Learn C, and get a cheap microcontroller development board, like an MSP430 or ARM Cortex, and at least write and load a few C programs.
I have a computer science degree and a software development background, mostly C++ programming for games and now iOS games and apps, but my last job was a semi-pro EE gig that started with doing a bunch of firmware programming for an ARM Cortex M3 system, and then ended up with me learning how to do some basic circuit design and board layout and designing a couple of simple boards. So I basically had to confront the problem of using the best programming language for bridging the hardware/software design as someone who was responsible for both ends of it.
C is absolutely the language you need to know. It's easy for people who program in C++ and never actually have to restrict themselves to C's feature set to say "it's the same thing" but it's not. Especially the way C++ has evolved and gathered features, and the way mainstream C++ programmers use those features, it is really a much different thing to work on a reasonably large C application as opposed to a C++ application. Your firmware SDK will be a bunch of C libraries, anything else that will fit on an MCU will be a C library, any OS that makes sense on an MCU will be written in C, etc. etc.
That said, since many of the MCU toolchains out there end up using GCC as their compiler, you will almost certainly have a C++ compiler available if you're using a decent MCU family. But you have to be very careful about the features you use, especially things from the standard library, as it is very easy to end up with a binary that is way too big to fit on your device. I think there is a good case to be made for using C++ on embedded devices, C++ has quite a few nice features that have litter or no size or speed penalty, you just have to know what you're doing and write code that is way further on the C-style end of the spectrum than the STL end of the spectrum in terms of clever feature use.
Don't pay too much attention to people who say you can use Lua or Python on an MCU with the right embedded interpreter blah, blah. That is true, I've done it and it's fun, but at the moment it's more for toy projects and stuff that shows up on Hack a Day. I think we'll see more of that sort of thing as Moore's Law is relentlessly applied to even the smallest processors, this is something that happened with games where there used to be a lot of assembly, then they held out with C and C++ longer than everyone else, and now everything is so fast, and developer productivity is so important that a lot of development is done with embedded higher-level languages or in a high level language outright. Even so, it'll be a few years before you see companies hiring firmware programmers with Python and Lua backgrounds.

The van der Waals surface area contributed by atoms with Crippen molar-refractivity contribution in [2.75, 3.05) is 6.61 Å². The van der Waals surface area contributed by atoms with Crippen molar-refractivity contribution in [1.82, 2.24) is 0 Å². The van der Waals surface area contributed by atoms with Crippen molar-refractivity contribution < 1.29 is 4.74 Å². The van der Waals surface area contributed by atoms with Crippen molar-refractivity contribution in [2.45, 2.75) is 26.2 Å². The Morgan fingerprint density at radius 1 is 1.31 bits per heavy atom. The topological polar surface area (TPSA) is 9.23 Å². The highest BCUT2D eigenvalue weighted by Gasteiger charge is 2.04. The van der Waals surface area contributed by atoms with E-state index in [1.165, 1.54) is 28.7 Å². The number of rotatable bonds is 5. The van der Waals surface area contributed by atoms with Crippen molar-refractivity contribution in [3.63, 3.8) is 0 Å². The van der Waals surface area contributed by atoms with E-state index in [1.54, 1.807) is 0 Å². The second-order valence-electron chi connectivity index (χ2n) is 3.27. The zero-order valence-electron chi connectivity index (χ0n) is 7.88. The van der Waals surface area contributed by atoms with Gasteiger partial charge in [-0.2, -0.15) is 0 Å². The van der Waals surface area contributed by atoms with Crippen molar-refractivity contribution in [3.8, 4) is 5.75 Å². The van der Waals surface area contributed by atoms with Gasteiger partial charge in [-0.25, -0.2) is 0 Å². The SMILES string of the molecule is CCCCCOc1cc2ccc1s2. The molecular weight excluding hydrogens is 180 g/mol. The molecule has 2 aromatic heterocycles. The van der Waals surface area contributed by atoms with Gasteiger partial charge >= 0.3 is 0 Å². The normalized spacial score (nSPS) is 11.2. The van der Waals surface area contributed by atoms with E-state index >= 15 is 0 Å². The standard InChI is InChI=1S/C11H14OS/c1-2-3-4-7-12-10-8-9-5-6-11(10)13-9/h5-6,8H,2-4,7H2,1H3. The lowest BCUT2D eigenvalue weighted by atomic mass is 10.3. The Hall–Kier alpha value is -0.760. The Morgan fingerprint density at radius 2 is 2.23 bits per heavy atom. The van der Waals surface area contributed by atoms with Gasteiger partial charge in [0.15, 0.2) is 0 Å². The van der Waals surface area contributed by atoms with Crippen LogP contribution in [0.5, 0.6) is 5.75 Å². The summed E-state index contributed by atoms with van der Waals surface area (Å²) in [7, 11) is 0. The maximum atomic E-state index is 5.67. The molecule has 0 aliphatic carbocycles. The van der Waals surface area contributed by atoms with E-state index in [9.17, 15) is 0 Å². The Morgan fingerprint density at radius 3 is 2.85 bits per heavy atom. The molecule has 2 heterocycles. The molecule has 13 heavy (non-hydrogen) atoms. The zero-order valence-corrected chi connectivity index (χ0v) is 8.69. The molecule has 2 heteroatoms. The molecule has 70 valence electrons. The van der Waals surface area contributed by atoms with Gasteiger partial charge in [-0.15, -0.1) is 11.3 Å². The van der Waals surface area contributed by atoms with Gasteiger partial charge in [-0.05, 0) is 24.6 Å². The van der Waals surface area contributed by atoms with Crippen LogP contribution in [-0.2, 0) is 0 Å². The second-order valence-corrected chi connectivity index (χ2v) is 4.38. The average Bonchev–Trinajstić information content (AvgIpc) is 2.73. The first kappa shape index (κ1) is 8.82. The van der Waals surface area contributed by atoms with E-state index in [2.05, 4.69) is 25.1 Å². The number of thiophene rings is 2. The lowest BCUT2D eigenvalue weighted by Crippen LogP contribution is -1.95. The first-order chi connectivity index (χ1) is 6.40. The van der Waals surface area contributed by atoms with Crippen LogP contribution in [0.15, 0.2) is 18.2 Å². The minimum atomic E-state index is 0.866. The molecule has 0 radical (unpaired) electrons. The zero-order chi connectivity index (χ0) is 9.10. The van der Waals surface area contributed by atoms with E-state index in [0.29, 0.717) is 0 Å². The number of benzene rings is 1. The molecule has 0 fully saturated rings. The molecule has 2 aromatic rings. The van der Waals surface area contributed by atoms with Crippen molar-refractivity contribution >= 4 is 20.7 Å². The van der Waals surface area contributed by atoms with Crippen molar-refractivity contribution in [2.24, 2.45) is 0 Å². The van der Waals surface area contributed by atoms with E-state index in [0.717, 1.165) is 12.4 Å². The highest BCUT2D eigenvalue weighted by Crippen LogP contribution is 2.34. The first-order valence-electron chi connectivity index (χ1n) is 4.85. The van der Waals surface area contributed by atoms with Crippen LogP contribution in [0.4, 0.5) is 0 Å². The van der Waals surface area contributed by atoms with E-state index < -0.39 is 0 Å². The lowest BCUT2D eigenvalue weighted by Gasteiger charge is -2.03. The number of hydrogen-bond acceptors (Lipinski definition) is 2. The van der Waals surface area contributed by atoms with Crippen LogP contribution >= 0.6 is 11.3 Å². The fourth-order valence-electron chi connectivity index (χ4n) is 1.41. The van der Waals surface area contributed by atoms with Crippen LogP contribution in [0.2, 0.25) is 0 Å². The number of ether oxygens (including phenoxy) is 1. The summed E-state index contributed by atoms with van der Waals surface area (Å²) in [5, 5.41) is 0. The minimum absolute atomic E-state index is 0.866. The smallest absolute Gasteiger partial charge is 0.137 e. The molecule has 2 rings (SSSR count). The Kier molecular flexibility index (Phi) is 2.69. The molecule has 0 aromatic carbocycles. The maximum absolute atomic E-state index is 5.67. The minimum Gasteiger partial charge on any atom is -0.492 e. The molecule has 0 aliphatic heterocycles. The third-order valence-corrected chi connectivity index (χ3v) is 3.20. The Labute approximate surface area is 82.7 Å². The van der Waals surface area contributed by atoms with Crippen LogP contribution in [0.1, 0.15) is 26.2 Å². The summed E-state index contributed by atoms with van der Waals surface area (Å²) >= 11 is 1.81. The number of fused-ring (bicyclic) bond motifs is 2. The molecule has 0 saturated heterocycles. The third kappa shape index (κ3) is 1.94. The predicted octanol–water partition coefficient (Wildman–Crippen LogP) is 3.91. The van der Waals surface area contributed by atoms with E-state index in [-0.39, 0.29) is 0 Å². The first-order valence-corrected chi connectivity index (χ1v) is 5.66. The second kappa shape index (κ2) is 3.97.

Don't spend too much time on assembly either. It's not bad to be familiar with the concepts, but it is unlikely you'll find yourself doing much, if any assembly programming. There's like this conventional wisdom with games and embedded that it's "good to know" assembly, often repeated by people who don't actually work in those fields. But in reality it is very unlikely you will write any assembly at all, ever, and if you do it'll probably just be a few lines for optimization or something with the hardware you just don't have an API for (but you will after you write one that wraps a few lines of assembly). I've worked on several games and that board/firmware design project and the total number of lines of assembly I've written for commercial projects is probably in the low teens. It's not productive, it's not portable and it's not readable so it's only ever used as the last possible option.